In October 2015, researchers published new results showing that about 6 percent of the world’s forested area disappears from global maps when a forest is defined as an area with 30 percent tree cover, as opposed to 10 percent cover. That’s like deforesting an area the size of China without raising an axe or lighting a fire.
Forest monitoring organizations use the percent of tree cover as a way to describe the density of trees in a given area. If you are in a dense tropical forest, with leaves and branches obscuring the sky above you in all directions, you are in an area with 100 percent tree cover. But if you are in a savannah, and trees are scattered around you amidst wide expanses of open space or low-lying vegetation, the tree cover may be only 10 percent.
When visually comparing two Landsat-based maps of global forest cover—one using the 10 percent tree cover definition and the other using the 30 percent definition—you see tracks of forest disappear in tropical and subtropical savannahs, in shrublands and grasslands, and in boreal taigas. You also notice mountain ridge forests receding.
The first and second images above, based on the research by University of Maryland scientist Joseph Sexton and colleagues, provide an example of how forest cover can change with a keystroke. The top map shows in green the lands that would be considered forested when a forest is defined as 10 percent tree cover. The second map shows forest lands based on the 30 percent threshold. Turn on the image comparison tool to see the differences.
The third image, acquired by Landsat 8 on September 12, 2015, shows the same section of Utah’s Uinta Mountain Range in natural color. (Note that this image temporarily disappears when the image comparison tool is turned on.) This mountainous region includes Ashley National Forest and more than 1000 natural lakes. The Uintas are the only major east-west oriented mountain range in the United States.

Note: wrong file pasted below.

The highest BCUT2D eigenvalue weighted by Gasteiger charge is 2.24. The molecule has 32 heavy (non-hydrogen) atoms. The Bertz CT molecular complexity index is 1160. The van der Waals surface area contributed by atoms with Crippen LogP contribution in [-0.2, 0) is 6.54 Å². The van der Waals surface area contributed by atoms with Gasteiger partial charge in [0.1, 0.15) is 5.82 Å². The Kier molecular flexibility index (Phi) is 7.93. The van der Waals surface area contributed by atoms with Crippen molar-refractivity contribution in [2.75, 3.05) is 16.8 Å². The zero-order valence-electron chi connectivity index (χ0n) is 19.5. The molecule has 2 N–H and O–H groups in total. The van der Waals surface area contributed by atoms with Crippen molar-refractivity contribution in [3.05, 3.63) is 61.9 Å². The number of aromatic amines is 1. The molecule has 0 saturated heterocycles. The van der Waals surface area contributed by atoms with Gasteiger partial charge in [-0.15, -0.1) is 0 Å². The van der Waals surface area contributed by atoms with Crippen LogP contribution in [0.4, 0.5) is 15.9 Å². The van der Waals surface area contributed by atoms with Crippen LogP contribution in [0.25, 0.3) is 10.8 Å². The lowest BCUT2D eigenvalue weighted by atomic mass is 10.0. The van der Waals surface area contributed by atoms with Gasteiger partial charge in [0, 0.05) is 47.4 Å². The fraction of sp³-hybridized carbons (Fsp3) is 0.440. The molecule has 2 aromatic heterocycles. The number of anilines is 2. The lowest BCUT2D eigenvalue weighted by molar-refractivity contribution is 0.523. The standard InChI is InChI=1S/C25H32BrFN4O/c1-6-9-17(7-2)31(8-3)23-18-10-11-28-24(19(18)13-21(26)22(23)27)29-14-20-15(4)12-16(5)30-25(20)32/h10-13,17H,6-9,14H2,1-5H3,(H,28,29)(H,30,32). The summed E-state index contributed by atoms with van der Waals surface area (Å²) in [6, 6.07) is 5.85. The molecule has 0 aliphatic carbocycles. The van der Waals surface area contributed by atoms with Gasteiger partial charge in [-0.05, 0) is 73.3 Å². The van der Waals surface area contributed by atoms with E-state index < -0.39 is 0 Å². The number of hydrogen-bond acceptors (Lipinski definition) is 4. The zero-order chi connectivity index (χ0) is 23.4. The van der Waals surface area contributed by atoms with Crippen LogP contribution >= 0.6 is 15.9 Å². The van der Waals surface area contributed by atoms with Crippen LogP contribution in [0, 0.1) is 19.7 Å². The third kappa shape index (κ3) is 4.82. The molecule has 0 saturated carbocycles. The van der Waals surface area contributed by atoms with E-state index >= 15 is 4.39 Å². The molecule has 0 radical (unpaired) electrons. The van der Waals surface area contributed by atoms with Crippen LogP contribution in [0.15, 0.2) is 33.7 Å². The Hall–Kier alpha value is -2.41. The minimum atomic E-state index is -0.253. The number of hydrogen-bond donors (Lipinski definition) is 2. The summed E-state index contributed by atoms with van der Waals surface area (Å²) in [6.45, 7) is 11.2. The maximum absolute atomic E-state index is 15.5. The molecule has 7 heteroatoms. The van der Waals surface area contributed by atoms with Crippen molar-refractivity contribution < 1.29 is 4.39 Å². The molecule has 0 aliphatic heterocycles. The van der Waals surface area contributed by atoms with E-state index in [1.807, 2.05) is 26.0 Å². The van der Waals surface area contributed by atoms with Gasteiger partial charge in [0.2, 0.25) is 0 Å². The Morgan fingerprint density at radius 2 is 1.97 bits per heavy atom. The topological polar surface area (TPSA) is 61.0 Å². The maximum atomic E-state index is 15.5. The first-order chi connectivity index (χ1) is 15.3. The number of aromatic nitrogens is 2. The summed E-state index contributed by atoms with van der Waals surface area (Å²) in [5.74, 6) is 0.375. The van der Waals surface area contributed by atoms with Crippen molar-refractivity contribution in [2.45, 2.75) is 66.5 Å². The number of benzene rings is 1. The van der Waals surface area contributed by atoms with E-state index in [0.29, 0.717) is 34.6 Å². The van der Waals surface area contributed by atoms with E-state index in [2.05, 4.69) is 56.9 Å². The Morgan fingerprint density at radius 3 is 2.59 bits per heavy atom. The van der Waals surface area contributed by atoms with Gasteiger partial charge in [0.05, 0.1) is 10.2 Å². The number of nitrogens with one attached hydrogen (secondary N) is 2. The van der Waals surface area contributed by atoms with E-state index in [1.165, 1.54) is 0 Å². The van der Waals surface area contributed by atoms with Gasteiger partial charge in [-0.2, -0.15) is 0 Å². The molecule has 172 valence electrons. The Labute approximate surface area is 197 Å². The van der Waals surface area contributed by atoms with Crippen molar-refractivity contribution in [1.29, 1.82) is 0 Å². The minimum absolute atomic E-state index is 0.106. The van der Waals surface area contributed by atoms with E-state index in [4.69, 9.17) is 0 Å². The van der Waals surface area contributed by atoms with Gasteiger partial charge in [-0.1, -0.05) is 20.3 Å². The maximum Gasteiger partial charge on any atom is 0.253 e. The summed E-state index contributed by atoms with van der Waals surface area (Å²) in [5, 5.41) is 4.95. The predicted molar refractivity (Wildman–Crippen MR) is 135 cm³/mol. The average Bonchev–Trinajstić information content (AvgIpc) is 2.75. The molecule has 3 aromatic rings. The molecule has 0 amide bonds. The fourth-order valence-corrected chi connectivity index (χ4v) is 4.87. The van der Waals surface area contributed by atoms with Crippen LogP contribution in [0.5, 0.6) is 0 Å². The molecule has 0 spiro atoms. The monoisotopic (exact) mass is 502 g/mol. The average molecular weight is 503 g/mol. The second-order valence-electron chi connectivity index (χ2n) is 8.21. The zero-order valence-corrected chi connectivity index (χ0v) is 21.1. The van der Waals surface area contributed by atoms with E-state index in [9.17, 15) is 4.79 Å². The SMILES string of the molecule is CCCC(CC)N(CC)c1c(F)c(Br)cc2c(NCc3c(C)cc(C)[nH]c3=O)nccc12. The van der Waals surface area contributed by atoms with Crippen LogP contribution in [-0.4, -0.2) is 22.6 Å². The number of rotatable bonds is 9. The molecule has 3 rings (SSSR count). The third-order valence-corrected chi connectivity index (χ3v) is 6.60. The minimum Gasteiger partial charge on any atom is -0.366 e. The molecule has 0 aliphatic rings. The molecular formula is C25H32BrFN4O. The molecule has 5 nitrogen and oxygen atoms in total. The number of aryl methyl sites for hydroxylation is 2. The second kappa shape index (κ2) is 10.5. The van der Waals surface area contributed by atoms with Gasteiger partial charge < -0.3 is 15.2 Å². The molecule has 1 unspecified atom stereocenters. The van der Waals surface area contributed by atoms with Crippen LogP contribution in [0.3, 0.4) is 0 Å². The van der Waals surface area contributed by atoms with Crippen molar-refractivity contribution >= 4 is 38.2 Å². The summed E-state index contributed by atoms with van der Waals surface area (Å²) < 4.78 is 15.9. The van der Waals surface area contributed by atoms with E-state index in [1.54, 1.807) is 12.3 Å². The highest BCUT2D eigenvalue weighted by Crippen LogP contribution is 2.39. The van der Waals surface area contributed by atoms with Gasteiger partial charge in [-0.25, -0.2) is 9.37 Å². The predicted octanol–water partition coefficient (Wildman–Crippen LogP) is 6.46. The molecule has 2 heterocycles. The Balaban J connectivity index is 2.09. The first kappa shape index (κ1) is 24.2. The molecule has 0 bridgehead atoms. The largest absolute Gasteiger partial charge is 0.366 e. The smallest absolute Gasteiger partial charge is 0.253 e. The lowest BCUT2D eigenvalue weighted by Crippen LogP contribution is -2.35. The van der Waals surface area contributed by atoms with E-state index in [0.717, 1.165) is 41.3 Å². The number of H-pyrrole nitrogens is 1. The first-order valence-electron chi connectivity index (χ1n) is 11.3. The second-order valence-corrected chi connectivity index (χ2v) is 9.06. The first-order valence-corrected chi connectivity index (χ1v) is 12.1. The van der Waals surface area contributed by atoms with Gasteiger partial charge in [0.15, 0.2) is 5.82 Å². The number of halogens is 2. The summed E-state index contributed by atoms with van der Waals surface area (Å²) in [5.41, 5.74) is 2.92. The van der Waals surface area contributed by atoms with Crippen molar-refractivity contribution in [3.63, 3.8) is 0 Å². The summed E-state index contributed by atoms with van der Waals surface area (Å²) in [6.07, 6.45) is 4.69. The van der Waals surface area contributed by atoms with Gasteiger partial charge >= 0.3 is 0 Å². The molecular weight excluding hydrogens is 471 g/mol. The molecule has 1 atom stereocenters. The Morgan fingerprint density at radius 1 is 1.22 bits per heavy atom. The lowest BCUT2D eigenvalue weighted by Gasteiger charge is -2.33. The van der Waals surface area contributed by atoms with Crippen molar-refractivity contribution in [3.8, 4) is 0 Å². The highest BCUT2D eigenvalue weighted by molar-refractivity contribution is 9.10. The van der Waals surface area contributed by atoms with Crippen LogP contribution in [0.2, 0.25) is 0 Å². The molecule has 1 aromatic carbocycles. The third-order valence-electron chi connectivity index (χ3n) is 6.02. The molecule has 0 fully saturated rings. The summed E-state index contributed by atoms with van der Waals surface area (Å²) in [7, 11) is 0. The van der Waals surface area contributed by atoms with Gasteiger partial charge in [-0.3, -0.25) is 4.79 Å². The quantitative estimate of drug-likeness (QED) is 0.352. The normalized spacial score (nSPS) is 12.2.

In the Uintas, forest covers more than half of the mountain range. At the high-elevation tree line, dense forest gives way to alpine tundra and meadows; herbaceous grass- and shrublands emerge at the low-elevation tree line. It is in these areas of transition that a clear definition of “forest” matters the most.
International organizations such as the United Nations Framework Convention of Climate Change or the Food and Agriculture Organization monitor global forests because they help the planet in many ways—protecting biodiversity, storing carbon, and providing wildlife habitat, recreation areas, and timber resources. Policy initiatives like REDD+ (Reducing Emissions from Deforestation and Forest Degradation) assign a value to the carbon stored in forests in order to provide incentives for countries to keep forests intact or to sustainably manage them. This makes accurate measurements of forest cover via unbiased sources (such as satellites) critical. An unambiguous definition of forest is just as critical.
According to Sexton and colleagues, the world needs a single, unambiguous definition to alleviate this problem of disappearing forests. It would be even better, they asserted, to stop using “forest/non-forest” maps and instead rely on measureable ecological characteristics like tree cover, canopy height, and biomass.
In British Columbia’s Coast Mountains, some 200 kilometers (125 miles) inland from the Pacific Ocean, rivers and lakes cut tortuous paths through rugged terrain. The peaks and valleys in this region are covered with forest, but the forest has changed over the years due to human use and insect pests, in particular, the mountain pine beetle.